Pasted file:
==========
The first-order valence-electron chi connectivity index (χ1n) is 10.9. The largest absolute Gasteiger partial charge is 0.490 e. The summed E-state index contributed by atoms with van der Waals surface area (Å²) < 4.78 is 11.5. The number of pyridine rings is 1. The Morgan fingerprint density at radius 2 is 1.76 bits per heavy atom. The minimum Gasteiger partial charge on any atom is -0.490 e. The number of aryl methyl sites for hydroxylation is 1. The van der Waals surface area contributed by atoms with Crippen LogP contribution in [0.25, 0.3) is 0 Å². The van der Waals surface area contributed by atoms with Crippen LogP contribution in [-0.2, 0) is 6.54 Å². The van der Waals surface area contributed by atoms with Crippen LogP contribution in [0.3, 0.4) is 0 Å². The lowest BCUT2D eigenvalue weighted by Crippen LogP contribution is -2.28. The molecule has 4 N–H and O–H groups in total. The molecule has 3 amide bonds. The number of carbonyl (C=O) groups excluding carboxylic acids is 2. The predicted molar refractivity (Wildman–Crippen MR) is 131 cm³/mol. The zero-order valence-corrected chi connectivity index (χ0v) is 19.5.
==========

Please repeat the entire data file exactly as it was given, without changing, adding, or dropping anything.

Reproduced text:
The first-order valence-electron chi connectivity index (χ1n) is 10.9. The largest absolute Gasteiger partial charge is 0.490 e. The summed E-state index contributed by atoms with van der Waals surface area (Å²) < 4.78 is 11.5. The number of pyridine rings is 1. The Morgan fingerprint density at radius 2 is 1.76 bits per heavy atom. The minimum Gasteiger partial charge on any atom is -0.490 e. The number of aryl methyl sites for hydroxylation is 1. The van der Waals surface area contributed by atoms with Crippen LogP contribution in [0.25, 0.3) is 0 Å². The van der Waals surface area contributed by atoms with Crippen LogP contribution in [-0.2, 0) is 6.54 Å². The van der Waals surface area contributed by atoms with Crippen LogP contribution in [0.3, 0.4) is 0 Å². The lowest BCUT2D eigenvalue weighted by Crippen LogP contribution is -2.28. The molecule has 4 N–H and O–H groups in total. The molecule has 3 amide bonds. The number of carbonyl (C=O) groups excluding carboxylic acids is 2. The predicted molar refractivity (Wildman–Crippen MR) is 131 cm³/mol. The zero-order valence-corrected chi connectivity index (χ0v) is 19.5.